Substantial arterial flow reduction to the tumor was defined as the technical end point of embolization; complete
occlusion of the tumor-feeding blood vessels was avoided to maintain the arterial pathway for potential retreatment. MR imaging Ponatinib nmr was performed at baseline and 3 to 4 weeks after the initial TACE by using a 1.5-T superconducting MR system (GE Signa; GE Medical Systems, Milwaukee, WI) and a phased-array torso coil for signal reception. The protocol included 1) axial T2-weighted fast spin-echo images (repetition time/echo time, 5000/100 milliseconds; matrix size, 256 × 256; section thickness, 8 mm; intersection gap, 2 mm; receiver bandwidth, 32 kHz), 2) axial T1-weighted dual fast gradient-recalled echo sequence, and 3) axial breath-hold unenhanced and contrast-enhanced [0.1 mmol per kilogram of body weight of intravenous gadodiamide (Omniscan; GE Healthcare, Princeton, NJ)] T1-weighted three-dimensional fat-suppressed spoiled gradient-recalled echo images (5.1/1.2; field of view, 320-400 mm; matrix size, 192 × 160; section thickness, 4-6 mm; receiver bandwidth, 64 kHz; flip angle, 15°) in the arterial, portal venous, and equilibrium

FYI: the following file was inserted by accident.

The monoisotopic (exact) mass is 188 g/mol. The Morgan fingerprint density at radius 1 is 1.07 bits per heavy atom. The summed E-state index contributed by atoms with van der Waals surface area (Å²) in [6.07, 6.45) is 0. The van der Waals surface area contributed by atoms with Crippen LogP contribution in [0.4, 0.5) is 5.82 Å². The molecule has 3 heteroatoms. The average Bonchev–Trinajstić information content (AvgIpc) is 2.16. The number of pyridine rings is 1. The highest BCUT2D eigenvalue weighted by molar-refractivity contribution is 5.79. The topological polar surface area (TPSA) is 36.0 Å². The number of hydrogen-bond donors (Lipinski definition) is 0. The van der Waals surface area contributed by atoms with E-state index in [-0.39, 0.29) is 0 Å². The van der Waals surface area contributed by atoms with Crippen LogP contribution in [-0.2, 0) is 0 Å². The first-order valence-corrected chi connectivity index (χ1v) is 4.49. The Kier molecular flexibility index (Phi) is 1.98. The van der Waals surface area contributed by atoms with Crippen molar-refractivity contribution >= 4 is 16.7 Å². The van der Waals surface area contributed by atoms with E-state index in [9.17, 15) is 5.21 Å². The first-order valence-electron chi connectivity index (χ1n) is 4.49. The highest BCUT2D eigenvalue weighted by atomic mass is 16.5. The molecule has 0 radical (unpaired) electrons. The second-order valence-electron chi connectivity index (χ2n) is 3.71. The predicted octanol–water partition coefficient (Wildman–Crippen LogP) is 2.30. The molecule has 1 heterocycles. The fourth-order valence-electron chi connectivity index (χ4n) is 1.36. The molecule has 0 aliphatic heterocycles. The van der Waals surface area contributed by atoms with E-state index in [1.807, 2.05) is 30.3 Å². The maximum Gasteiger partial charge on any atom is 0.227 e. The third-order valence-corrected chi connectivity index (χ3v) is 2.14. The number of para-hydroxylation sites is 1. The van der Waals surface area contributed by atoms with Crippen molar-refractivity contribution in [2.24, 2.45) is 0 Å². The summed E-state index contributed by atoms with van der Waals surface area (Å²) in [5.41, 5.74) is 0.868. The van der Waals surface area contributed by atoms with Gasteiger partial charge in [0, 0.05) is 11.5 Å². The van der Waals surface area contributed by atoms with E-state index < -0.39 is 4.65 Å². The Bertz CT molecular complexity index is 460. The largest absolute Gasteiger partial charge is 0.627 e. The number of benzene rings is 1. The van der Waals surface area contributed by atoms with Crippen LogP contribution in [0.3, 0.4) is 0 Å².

phases (20 seconds, 60-70 seconds, and 180-200 seconds after intravenous contrast material injection, respectively). Quantitative volumetric image analysis was performed by a radiologist (with 7 years of experience). Tumor response assessment was conducted by two radiologists (with 7 and 9 years of experience) during the same reading session to ensure careful Akt inhibitor comparison of pretreatment
and posttreatment findings. Any discrepancy was resolved by consensus. For each patient, 2 lesions in the treated lobe of the liver (target lesions) and 2 lesions in the untreated lobe (non-target lesions) were evaluated [30 target and 29 non-target 2-hydroxyphytanoyl-CoA lyase lesions (one patient had only one non-target lesion); a total of 59 lesions]. Lesions had a minimum diameter of 1 cm. To ensure independent sampling, the two largest lesions were evaluated in each lobe of the liver. The signal intensity of all the target and non-target lesions was graded on T2-weighted and T1-weighted images as isointense, hypointense, or hyperintense in relation to normal liver tissue. High signal intensity lesions on T2-weighted images were also compared to the spleen. In heterogeneous lesions on T2- and T1-weighted images (e.g., with areas of hypointensity and hyperintensity), the lesions were deemed isointense, hypointense, or hyperintense depending on the most prevalent signal in each respective lesion. In cases of lesions that had hyperintense signal intensities in relation to the liver tissue on unenhanced T1-weighted images, subtraction was performed to assess tumor enhancement.